Fall Armyworm Running Amok (pastures, soybean, lawns, and more)

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Picture courtesy of Jake Mallard (click to enlarge)

The fall armyworm outbreak of 2021 is going to be one to remember.  My colleague, Dr. Gus Lorenz in Arkansas called it “epic”.  We knew something was different this year when another colleague in Texas, Dr. David Kerns, gave us a warning over a month ago.  So what’s different? First, the fall armyworm flight is several weeks early, second, larval infestations have been unusually high, and third, for whatever reason, control with pyrethroid insecticides has been unusually poor (ranging from sometimes acceptable to a complete failure).

So far, West Tennessee appears worst affected, but this will probably change as the armyworms continue their ‘march’.  It almost goes without saying that bermudagrass pastures are at high risk. It’s not every field, but some double-cropped soybean fields are heavily infested, and it’s even worse where volunteer wheat or other grasses were present that attracted the moths. Even bermudagrass lawns are being infested, and homeowners and landscapers need to be especially alert on newly sodded or seeded lawns (fall armyworms really love the tender new growth). What little sorghum that is out there, including sorghum Sudangrass, is also at risk.

So what’s the game plan?

  • In pastures, refer to the 2021 Insect Control Recommendations at https://extension.tennessee.edu/publications/Documents/PB1768.pdf (pages 61-62) for insecticide recommendations, but avoid using the pyrethroid insecticide like Baythroid XL, Mustang Max, and Warrior.  The alternatives will be more expensive but you may make up the differences in making fewer applications in the long run.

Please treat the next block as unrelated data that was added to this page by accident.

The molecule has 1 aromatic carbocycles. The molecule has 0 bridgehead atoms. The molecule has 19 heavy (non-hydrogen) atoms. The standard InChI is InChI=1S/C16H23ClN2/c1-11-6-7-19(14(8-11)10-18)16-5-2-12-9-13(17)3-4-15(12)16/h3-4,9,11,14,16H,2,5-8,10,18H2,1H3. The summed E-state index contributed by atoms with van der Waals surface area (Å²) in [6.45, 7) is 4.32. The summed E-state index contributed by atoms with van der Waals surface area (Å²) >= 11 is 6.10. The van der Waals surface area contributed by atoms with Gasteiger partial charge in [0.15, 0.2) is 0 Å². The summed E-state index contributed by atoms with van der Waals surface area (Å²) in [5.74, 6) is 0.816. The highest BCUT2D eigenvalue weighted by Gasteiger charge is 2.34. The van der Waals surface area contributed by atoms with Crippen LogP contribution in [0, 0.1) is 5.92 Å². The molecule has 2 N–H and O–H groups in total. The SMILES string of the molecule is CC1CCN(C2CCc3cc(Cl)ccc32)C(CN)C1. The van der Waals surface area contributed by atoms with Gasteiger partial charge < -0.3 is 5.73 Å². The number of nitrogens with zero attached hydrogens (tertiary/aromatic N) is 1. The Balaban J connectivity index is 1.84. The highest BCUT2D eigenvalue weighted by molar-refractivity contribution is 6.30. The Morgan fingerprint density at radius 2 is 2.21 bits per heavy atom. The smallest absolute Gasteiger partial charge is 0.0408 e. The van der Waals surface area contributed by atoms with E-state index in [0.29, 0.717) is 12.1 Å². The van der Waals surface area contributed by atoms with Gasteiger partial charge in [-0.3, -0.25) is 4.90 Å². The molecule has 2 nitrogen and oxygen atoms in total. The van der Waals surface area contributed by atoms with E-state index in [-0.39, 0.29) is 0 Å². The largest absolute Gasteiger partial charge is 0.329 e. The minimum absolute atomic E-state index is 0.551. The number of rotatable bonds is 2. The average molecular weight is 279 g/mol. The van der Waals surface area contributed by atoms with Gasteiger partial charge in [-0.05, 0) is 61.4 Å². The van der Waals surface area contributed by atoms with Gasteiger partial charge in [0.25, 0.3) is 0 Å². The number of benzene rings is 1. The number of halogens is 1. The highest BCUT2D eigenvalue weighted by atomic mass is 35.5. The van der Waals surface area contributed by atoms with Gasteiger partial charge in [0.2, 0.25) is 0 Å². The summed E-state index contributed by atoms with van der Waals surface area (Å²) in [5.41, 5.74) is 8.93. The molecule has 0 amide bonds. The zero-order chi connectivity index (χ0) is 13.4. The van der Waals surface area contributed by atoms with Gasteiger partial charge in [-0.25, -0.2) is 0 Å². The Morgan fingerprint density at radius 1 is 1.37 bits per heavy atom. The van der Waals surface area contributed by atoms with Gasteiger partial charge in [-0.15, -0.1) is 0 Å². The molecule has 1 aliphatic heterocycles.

• Similar advice in soybean. Avoid using pyrethroid insecticides, and if you do use them, tank mix with a minimum of 0.5 lb of Acephate and check back within 2-3 days to make sure it worked. A more trustworthy suggestion is to use products containing chlorantraniliprole (e.g., Besiege, Prevathon, Vantacor, Elevest), or Intrepid, Intrepid Edge, or Blackhawk. For the most part, you should be able to use the lower end of the recommended label rates. The defoliation threshold for soybean prior to bloom is 30-35%, but don’t wait on this to happen if large numbers of armyworms are present. Catching 10-15 per 25 sweeps on small soybeans should catch your attention, especially if you already are finding 15-20% defoliation.  If you are seeing a broad mix of small and larger larvae, that’s a clue that pressure is continuing. The point is, it will require a little judgement to make treatment decisions.
  • For sorghum, follow the recommendation at https://guide.utcrops.com/sorghum/, but again, avoid products containing only a pyrethroid insecticide.
  • Options are more limited for homeowners trying to control armyworms in their lawns, refer to the following article from Mississippi State University, http://extension.msstate.edu/publications/control-insect-pests-and-around-the-home-lawn.
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